Hamilton Herald Masthead


Front Page - Friday, October 23, 2020

‘Green’ mortgages offer energy-efficiency benefits

Attention to energy usage has increased as residents of the Tennessee Valley have spent more time at home this year.

Energy efficient, or “green,” mortgages can offer homeowners and homebuyers opportunities to purchase homes that utilize energy-efficient technologies through mortgages that permit higher debt-to-income ratio requirements.

Higher home energy costs can translate into higher utility bills. Freddie Mac recently reported that household electrical usage in late March was about 22% higher than in 2019 at the onset of stay-at-home orders, with midday consumption (between 10 a.m. to 3 p.m.) rising approximately 35%.

Depending on local utility costs, this would equate to an approximate $25 increase in monthly utility bills in the month of April.

To help homeowners increase the energy efficiency of their homes, there are two types of energy-efficient mortgages available for homeowners and homebuyers.

An energy-efficient mortgage gives homebuyers a credit for existing energy-efficient upgrades, usually in the form of higher debt-to-income ratio limits or a lower interest rate due to lower expected utility costs.

Alternatively, an energy improvement mortgage can be used to finance energy improvements to existing homes to increase their energy efficiency.

Energy mortgages are available through federally insured mortgage programs such as the Federal Housing Administration and the Veterans Affairs, and also through conventional secondary mortgage markets like Fannie Mae and Freddie Mac.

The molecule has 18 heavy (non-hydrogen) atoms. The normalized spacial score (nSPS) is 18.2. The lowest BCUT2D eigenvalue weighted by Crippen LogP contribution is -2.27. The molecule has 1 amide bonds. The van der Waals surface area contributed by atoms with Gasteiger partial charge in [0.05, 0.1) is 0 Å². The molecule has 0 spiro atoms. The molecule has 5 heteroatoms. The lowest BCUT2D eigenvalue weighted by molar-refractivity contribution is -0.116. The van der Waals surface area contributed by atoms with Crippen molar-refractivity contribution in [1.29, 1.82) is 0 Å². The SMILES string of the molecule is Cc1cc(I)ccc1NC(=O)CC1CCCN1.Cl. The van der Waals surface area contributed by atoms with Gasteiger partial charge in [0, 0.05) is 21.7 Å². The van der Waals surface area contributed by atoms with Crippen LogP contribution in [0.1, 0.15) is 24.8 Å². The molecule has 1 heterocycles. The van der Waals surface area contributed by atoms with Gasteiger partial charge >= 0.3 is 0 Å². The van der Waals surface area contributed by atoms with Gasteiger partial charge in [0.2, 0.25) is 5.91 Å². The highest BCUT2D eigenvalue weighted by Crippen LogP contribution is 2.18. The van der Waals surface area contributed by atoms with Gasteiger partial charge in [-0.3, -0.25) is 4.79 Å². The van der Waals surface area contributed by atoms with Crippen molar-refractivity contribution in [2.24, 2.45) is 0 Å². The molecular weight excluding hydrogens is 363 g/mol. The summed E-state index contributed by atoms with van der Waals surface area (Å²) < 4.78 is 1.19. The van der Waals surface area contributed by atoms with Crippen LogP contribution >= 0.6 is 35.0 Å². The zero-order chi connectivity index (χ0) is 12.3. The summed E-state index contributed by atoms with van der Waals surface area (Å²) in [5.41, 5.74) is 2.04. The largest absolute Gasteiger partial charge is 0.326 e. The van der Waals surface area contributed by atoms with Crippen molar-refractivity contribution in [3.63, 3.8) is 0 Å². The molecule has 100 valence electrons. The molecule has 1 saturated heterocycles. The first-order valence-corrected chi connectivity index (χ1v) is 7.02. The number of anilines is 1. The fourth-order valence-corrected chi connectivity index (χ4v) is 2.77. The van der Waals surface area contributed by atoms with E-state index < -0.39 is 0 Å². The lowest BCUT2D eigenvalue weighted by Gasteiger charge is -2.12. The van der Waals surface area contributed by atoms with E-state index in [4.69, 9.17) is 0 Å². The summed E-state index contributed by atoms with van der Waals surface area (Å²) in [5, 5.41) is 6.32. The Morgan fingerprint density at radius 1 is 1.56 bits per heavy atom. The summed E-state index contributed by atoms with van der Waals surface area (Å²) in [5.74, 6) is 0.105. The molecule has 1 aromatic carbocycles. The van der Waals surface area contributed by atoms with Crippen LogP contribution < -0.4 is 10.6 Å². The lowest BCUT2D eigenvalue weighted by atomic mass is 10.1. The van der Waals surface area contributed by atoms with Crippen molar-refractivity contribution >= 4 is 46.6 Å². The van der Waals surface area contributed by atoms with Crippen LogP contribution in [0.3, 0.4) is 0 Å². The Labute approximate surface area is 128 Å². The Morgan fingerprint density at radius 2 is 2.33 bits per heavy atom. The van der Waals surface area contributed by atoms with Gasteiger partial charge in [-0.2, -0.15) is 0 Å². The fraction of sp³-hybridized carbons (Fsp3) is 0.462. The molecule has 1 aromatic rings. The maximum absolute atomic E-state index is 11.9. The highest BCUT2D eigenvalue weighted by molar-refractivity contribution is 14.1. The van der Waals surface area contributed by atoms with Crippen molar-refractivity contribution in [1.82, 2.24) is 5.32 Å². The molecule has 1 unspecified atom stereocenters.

To reduce energy consumption and utility bills, homeowners can consider several upgrades, including energy-efficient appliances, HVAC units, windows and doors, as well as the addition of air sealing, insulation, solar panels or geothermal heating.

Not only can such energy-efficient upgrades help decrease monthly utility costs, but a study Freddie Mac released last year has also shown that such features and green-building certifications can increase a home’s market value.

For information, including specific questions to ask your homebuilder, visit homeperformancecounts.info. Home Performance Counts is a joint initiative between the National Association of Home Builders and the National Association of Realtors to help homeowners better understand the rapidly growing high-performance home marketplace.

To find a professional who can help you, visit HBAGC.net.